Jo Whitaker, Panshanger Park People & Wildlife Officer, looks at summer meadows in the Hertfordshire parkland situated between Welwyn Garden City and Hertford.


Summer has now arrived and these warmer temperatures really kick-started the growth of our summer flowering plants.

Hopefully you’ve been able to enjoy the long light days to go out on some walks to your local green space, especially as we’re still celebrating 30 Days Wild!

If you haven’t already, try to take the opportunity to enjoy what your local wildlife is up to at this time of year.

At Panshanger Park the summer meadows are providing quite a spectacle.

When walking in the north west of the park look across the drive from the big cedar tree by the B1000 and you’ll see a fantastic display of oxeye daisies.

This area up until fairly recently played an important role of the final part of the quarrying process on the site.

The wet sediment removed during quarrying was left to settle out in this area. As it dried, it created a fertile top soil which was then seeded with a wild flower mix.

Now, only a few years later, this area has become a well-developed meadow habitat. 

Welwyn Hatfield Times: Grazing longhorn cattle can help improve grasslands and meadow habitats.Grazing longhorn cattle can help improve grasslands and meadow habitats. (Image: Paul Thrush)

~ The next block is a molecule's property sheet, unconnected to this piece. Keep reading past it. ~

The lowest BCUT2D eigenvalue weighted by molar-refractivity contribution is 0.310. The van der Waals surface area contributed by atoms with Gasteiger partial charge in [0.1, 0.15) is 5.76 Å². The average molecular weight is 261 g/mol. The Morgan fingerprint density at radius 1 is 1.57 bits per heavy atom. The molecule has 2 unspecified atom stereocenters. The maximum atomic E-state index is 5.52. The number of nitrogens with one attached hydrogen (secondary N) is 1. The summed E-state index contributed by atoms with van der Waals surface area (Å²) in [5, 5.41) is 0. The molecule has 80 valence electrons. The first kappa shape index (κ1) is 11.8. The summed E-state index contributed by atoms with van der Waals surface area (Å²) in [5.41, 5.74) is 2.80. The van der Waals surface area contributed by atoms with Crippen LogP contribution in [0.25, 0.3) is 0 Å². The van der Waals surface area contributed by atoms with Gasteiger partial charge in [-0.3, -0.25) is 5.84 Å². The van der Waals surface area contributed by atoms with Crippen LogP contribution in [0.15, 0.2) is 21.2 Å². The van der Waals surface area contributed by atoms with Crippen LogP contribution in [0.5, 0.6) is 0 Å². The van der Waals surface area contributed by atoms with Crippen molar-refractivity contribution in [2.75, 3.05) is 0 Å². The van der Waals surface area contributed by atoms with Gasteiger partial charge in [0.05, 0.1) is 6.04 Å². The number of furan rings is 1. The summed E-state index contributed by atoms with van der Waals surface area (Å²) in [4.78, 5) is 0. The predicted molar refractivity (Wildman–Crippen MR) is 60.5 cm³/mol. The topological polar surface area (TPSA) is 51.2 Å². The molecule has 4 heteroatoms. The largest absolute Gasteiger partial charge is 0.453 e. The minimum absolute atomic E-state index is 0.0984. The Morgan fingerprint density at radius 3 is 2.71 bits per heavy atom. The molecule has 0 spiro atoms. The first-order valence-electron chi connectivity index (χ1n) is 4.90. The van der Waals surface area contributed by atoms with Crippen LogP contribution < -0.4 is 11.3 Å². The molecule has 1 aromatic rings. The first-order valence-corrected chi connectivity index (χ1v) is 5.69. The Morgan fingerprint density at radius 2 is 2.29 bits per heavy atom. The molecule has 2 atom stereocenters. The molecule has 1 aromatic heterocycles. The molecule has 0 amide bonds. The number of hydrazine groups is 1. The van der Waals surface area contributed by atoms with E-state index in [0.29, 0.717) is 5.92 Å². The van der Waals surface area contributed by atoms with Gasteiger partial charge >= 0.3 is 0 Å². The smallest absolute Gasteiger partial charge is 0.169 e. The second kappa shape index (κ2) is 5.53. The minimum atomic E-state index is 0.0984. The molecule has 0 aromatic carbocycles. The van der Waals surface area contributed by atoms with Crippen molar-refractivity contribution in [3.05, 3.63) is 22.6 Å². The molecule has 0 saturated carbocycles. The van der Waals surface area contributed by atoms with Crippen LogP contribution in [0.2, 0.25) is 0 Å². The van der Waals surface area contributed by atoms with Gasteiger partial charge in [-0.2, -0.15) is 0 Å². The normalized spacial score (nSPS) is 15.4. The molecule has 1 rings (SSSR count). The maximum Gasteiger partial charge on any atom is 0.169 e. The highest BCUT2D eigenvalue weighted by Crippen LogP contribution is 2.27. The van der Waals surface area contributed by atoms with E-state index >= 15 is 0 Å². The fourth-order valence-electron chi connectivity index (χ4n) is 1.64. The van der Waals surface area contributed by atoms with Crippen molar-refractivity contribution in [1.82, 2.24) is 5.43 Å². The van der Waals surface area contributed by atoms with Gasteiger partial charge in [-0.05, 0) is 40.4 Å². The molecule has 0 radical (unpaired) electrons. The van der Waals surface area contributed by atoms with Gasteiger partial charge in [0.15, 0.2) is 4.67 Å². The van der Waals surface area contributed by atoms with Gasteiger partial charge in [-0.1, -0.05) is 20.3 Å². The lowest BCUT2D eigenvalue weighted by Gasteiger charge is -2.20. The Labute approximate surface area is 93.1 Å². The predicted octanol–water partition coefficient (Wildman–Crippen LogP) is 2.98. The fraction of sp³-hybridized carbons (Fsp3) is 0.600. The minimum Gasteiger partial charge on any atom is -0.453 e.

The resident longhorn cattle are likely to have played a part in the success of this year's oxeye daisy bloom.

The cattle were grazing this area over the winter, which helped stop any shrub species taking hold as well as lightly trampling the soil (but not overly so).

This gentle mixing up of the seeds held in the uppermost part of the soil has led to the oxeye daisies enjoying a particularly successful year.

These plants are high in nectar due to the yellow centre actually being made up of lots of small flowers.


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They are valuable to insects that rely on nectar such as bees, butterflies and hoverflies.

These insects in turn play a very important part in pollinating the plants, including those which we rely on for food production.

The Oxeye Daisy (Leucanthemum vulgare) is not the same as a daisy (Bellis perennis) although the flower heads are very similar.

The Latin name, Leucanthemum, is thought to be named from the ancient Greek word for white, ‘leucos’.

Another name for it is the Moon Daisy as it was dedicated to Artemis, Goddess of the Moon, by the Greeks.

Wildflower meadows are sadly now a rare habitat in the UK.

You can help our pollinators at home by allowing the grass in just part of your garden to grow long - you’ll be amazed at how quickly some flowering species will grow up and attract the pollinators in. 


  • Panshanger Park is 1,000 acres of countryside situated between Welwyn Garden City and Hertford. Herts and Middlesex Wildlife Trust is working with the park's owners, Tarmac to manage the park for both people and wildlife.


Welwyn Hatfield Times: ​​Jo Whitaker, Panshanger Park People & Wildlife Officer.​​Jo Whitaker, Panshanger Park People & Wildlife Officer. (Image: Jo Whitaker)

  • Jo Whitaker is the Panshanger Park People and Wildlife Officer. She works for Herts and Middlesex Wildlife Trust and her role is funded by Tarmac.



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